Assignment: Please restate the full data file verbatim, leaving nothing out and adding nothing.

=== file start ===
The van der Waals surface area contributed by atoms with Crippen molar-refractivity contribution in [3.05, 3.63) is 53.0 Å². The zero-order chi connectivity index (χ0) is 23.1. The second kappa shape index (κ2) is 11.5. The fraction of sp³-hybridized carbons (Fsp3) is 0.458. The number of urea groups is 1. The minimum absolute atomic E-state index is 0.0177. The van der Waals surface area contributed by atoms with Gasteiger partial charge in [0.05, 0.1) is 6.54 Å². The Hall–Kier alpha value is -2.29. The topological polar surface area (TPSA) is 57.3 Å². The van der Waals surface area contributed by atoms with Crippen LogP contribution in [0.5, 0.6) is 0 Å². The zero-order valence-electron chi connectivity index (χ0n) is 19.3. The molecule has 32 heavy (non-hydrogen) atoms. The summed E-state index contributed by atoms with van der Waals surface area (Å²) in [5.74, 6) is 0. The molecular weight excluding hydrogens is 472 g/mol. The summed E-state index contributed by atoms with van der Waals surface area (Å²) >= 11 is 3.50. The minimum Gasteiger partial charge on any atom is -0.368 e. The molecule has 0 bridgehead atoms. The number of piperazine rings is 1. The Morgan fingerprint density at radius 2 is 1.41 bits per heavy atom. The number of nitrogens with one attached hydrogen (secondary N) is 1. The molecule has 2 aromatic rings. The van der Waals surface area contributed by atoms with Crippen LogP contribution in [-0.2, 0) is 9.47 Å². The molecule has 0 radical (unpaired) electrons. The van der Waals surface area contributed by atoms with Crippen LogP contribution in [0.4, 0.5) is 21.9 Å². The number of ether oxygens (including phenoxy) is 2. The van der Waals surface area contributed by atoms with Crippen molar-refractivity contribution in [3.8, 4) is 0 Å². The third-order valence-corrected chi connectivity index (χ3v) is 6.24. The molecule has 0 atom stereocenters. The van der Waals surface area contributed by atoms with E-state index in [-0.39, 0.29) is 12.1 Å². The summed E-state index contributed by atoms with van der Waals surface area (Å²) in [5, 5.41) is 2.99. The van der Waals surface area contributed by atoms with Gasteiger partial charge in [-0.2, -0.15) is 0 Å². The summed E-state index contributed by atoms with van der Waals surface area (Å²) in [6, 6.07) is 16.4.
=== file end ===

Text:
The van der Waals surface area contributed by atoms with Crippen molar-refractivity contribution in [3.05, 3.63) is 53.0 Å². The zero-order chi connectivity index (χ0) is 23.1. The second kappa shape index (κ2) is 11.5. The fraction of sp³-hybridized carbons (Fsp3) is 0.458. The number of urea groups is 1. The minimum absolute atomic E-state index is 0.0177. The van der Waals surface area contributed by atoms with Gasteiger partial charge in [0.05, 0.1) is 6.54 Å². The Hall–Kier alpha value is -2.29. The topological polar surface area (TPSA) is 57.3 Å². The van der Waals surface area contributed by atoms with Crippen LogP contribution in [0.5, 0.6) is 0 Å². The zero-order valence-electron chi connectivity index (χ0n) is 19.3. The molecule has 32 heavy (non-hydrogen) atoms. The summed E-state index contributed by atoms with van der Waals surface area (Å²) in [5.74, 6) is 0. The molecular weight excluding hydrogens is 472 g/mol. The summed E-state index contributed by atoms with van der Waals surface area (Å²) >= 11 is 3.50. The minimum Gasteiger partial charge on any atom is -0.368 e. The molecule has 0 bridgehead atoms. The number of piperazine rings is 1. The Morgan fingerprint density at radius 2 is 1.41 bits per heavy atom. The number of nitrogens with one attached hydrogen (secondary N) is 1. The molecule has 2 aromatic rings. The van der Waals surface area contributed by atoms with Crippen LogP contribution in [-0.2, 0) is 9.47 Å². The molecule has 0 radical (unpaired) electrons. The van der Waals surface area contributed by atoms with Crippen LogP contribution in [0.4, 0.5) is 21.9 Å². The number of ether oxygens (including phenoxy) is 2. The van der Waals surface area contributed by atoms with Crippen molar-refractivity contribution in [3.8, 4) is 0 Å². The third-order valence-corrected chi connectivity index (χ3v) is 6.24. The molecule has 0 atom stereocenters. The van der Waals surface area contributed by atoms with E-state index in [-0.39, 0.29) is 12.1 Å². The summed E-state index contributed by atoms with van der Waals surface area (Å²) in [5, 5.41) is 2.99. The van der Waals surface area contributed by atoms with Gasteiger partial charge in [-0.2, -0.15) is 0 Å². The summed E-state index contributed by atoms with van der Waals surface area (Å²) in [6, 6.07) is 16.4.